Hallelujah! There really is a GDP Santa. I think we need to be alert and on patrol for Tea-Party hacks who want to say "I told you so." The good news is not their doing. We are approaching full potential real GDP because of TARP, the Obama stimulus package, the too-modest deficits of the Obama years, and the Fed's QEI and QEII. The onus for those too-modest deficits falls on the Tea-Party Republicans. Had it not been for their foolish ignorant nonsense about Austerity and mindless budget hacking, we would have had this celebration at the Holidays of 2011. Utopian fundamentalist free market capitalists are still responsible for a loss of $1 Trillion to $2.2 Trillion in Real GDP since 2007. We need to remember that the Koch Brothers and their puppets were wrong, wrong, wrong about macroeconomic policy, and we need to continue too demand that they be ignored. If we falter here, Boehner, Ryan et al. will drive us right back into the abyss. An important point is that realization of ful potential GDP has not meant full utilization of the potential labor force. Millions of people who could be working are sidelined. This anomaly stems from the sudden increase in capitals share of GDP. Only persistent expansionary fiscal policy and a lliberal Fed target inflation rate (4%) can solve this problem. This is not problematical once we pound home the point that the Austrian Austerians have been wrong, wrong, wrong about everything including that target. Thanks Santa.
So the writers of this story are like 6 years old, right? Still believe in Santa Claus and the Tooth Fairy?In what era; in what culture; has it EVER been different? For the 6 year olds out there, the answer is "never, anywhere". Not even at the time of the American Revolution, among our own Sacred Founding 1 Percenters.Shouldn't we be grown up enough at this point to START with that understanding? This breathless announcement of "OMG, the Easter Bunny isn't real!!" is pretty disappointing, coming from the NYT.
I love my 6 year olds take on this. "Mommy, I know Santa is not real but it's nice to believe that he is."www.authenticparenting.com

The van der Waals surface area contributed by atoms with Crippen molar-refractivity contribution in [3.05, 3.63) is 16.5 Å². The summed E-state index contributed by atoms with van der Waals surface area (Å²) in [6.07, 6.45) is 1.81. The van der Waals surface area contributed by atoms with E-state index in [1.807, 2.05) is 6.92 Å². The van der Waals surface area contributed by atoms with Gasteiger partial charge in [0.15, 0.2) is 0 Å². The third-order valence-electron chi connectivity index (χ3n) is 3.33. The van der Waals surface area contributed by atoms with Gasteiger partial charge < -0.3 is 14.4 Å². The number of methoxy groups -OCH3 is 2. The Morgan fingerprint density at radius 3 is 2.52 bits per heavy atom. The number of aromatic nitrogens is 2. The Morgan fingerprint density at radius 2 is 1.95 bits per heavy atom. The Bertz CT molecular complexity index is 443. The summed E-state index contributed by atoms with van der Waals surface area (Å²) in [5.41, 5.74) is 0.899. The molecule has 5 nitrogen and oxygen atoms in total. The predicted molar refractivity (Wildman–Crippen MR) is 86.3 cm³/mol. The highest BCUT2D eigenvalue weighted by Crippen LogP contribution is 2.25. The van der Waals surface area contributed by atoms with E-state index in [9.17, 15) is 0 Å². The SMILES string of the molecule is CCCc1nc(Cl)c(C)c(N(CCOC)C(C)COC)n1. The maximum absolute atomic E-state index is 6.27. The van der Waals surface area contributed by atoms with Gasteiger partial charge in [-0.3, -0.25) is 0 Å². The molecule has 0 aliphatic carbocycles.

When I started asking about Santa my mom would say "Well, what do you think?" This worked for a while and I think was a good strategy, one I'll likely use, my oldest is seven and still believes. When I starting asking more persistently my mom took me aside and told me the truth, and that I was now part of keeping the secret/magic/etc. for my younger siblings and others. I remember being totally okay with this and it making me feel like a big kid. Well after my siblings knew we still got gifts from "Santa" every year and I never felt the spirit was lost. I think it's a cultural experience here for young children and finding out represents their growing up.I had twins in my class whose parents had them believing well after everyone else knew, maybe 4th or 5th grade, I never said anything but other kids made fun of them and I think they felt silly, their parents really should have let it go by then.
It reminds me of what happens to the character played by Roberto Begnini in Woody Allen's To Rome With Love.As for being guided by someone who advises Justin Bieber, I do not know about that.Josefina AlvarezSanta Fe, New Mexico
Senator Heinrich is correct that groups like the America Lands Council are out to privatize public lands and thus drastically reduce the public’s access to its natural heritage here in the West. While the federal government does not do a perfect job of managing public lands, as a ranch manager in New Mexico, I am truly horrified at the thought of the State of New Mexico managing the Santa Fe, Carson, Cibola, Gila, or Lincoln National Forests. And private land management in many, many areas is truly wanting—truth be told.Those of us who treasure our public lands need wake up to this threat of state ownership and then the inevitable privatization and exploitation of the public lands. This is just another asset grab by the prevailed few, of the prevailed few, for the prevailed few; all parading around in neoclassical/libertarian economic fiction. Nothing here but another loss of access to one asset or another for the average United States of America citizen.Michael BainGlorieta, New Mexico